We Helped It Understand Normal, Natural Language
A key component of the bot is that it understands context and natural language. Many of the questions that were formulated in the original FAQs as full questions would likely never be phrased as such by real people. An FAQ such as “What are the technical requirements for a vehicle to use Monument Online?” might be phrased by a real person like this: “What does my car need so it can use Monument Online” – or in 500 other ways. Language knows no boundaries.
Our solution uses Aspect NLU to help with the disambiguation of similar questions and the successful extraction of meaning and intent. It took about four person-weeks to code the rules for answering ~100 questions with a level of accuracy that satisfied our customer. The effort invested during this phase of the project will pay off quickly, as we can deflect calls from the contact center and help some customers make buying decisions. Furthermore, once the rules are created, they can immediately understand the 13 other languages Aspect NLU supports, thanks to its interlingua approach – and Monument has big plans in terms of multi-language support for this new customer service offering.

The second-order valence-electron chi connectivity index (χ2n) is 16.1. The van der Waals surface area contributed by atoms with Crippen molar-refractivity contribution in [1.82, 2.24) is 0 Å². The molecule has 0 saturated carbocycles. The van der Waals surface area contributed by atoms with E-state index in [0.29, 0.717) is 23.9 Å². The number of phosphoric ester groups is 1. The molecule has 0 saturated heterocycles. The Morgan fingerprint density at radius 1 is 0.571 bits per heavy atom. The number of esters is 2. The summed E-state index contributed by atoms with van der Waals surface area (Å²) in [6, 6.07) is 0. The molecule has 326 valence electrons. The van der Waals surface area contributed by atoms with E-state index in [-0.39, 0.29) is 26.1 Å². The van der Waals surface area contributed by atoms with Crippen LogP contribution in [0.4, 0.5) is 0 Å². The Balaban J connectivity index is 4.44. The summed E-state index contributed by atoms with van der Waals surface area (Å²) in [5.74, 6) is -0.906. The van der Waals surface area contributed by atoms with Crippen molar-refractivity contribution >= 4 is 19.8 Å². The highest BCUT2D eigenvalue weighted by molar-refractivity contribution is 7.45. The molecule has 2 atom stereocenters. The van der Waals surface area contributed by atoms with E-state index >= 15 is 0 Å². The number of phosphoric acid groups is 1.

Since chat is inherently conversational, we had to accommodate for incomplete sentences and elliptic follow-up questions, as they are common in our everyday use of language.
Consider the following four FAQs the bot covers:
- What is Concierge Service?
- How can I contact the Concierge Service?
- What is the price of the Concierge Service?
- Can my partner or a co-user use the Concierge Service?
During a conversation, people start to use pronouns to refer to previously introduced concepts. So once the context of “concierge service” is established, a follow-up question might be “how much is it?”. It is thus crucial to maintain context to be able to answer questions such as “how much is it?” or “can my wife use it?” – What is it? Or, as a linguist would ask: Which antecedent does the pronoun refer to?